What did he think of the costumes? “Oh, man, they were beautiful. I mean, elegant,” he says. “It was very unique seeing the different costumes that were put together the way they were because it showed a lot of [African] culture and it showed it in a sense that it was really royal. And to add that extra technology part of being an advanced society along with the culture, it made it look even better.”
As with the other costumes, Rasheed’s ensemble of purple and gold was depicted as being made of vibranium, and with the concept of looking like royalty. Wearing his costume, “I felt powerful,” he says. “Every time I hopped in that costume, it felt like I was going to save the world again.”
Liberian-born designer Korto Momolu, who lives in Maumelle and came to national fame as a runner-up and fan favorite on the reality-TV competition Project Runway, was also bowled over by Carter’s costume work. She remembers seeing the pictures Rasheed showed of his costume. “The intricate detailing of it was amazing,” she says.
Momolu, who styled some moviegoers in African wear, says she was touched by the fact that Carter researched the different African tribes and took care not to be disrespectful of them. When replicating a tribal fashion tradition, she notes, “They kept it as close [to the real thing] as they could … so no one would feel misappropriation was going on.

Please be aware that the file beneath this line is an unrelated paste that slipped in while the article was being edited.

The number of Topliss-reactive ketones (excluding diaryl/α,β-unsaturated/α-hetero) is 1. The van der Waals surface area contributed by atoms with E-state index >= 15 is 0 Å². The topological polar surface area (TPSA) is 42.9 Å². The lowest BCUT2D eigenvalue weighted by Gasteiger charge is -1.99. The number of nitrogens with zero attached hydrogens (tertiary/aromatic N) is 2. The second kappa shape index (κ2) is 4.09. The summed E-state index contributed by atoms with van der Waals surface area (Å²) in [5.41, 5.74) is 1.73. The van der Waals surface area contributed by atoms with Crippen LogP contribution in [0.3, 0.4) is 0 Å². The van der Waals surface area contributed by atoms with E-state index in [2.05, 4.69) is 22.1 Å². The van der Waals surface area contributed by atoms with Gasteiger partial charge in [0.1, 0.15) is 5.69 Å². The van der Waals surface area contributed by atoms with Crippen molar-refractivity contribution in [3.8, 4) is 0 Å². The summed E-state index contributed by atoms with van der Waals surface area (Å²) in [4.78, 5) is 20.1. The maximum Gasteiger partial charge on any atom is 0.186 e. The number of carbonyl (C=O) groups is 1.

“So I appreciate that, being somebody who’s African … She did take the time to research what the meaning was behind what people did. A lot of the things that we do have deep meanings behind them.”
BLANKETED IN A CHALLENGE
Ironically, the costuming Carter and her crew wrestled with the most were the costumes that onscreen looked the easiest: the Basotho blankets from the mountainous country of Lesotho. These blankets are used as the shields by the agrarian border tribe.
Coogler, who’d spent some time in Africa, “fell in love with the blankets, and he wanted me to make sure that we used them,” Carter says. They imported about 200 of the blankets. As it happened, the supplier had an overstock of single-color blankets and a low stock of the multicolored ones Coogler requested, so 80 percent of the blankets Carter found herself with were a solid blue. “That should have been my first clue that these blankets were going to be a thing that I wrestled with all the way until they got on camera.”
Furthermore, in order for the tribesmen to use the blankets as shields, “they had to project some of the comic-book legend that would give them strength,” she says. “And in that legend there is vibranium. Vibranium is the strongest metal known to man. It’s Wakanda’s precious metal that … everyone is trying to get their hands on so they can become rich, and Wakanda has not shared it with the rest of the world.”
Just as their real-life wearers do in their cold, mountainous environment, Coogler wanted the warriors in the movie to cover themselves with the blankets — “but when it was time for battle, the blankets would burst open and they would be equipped with weaponry,” Carter says.
The “vibranium” was silk-screened onto a blanket along with African Andinkra symbols (visual symbols representing original thoughts or concepts) and the Wakandan language. “We presented it to Ryan. And Ryan looked at it and he said, ‘You know, vibranium is the strongest metal, so it wouldn’t have any cracks in it it; wouldn’t have any folds in it.’
They camera-tested the blankets on Daniel Kaluuya, who plays the border tribe leader. The verdict: The heavy-pile blankets were too stiff. To make matters worse, they were to be in one of the first scenes shot.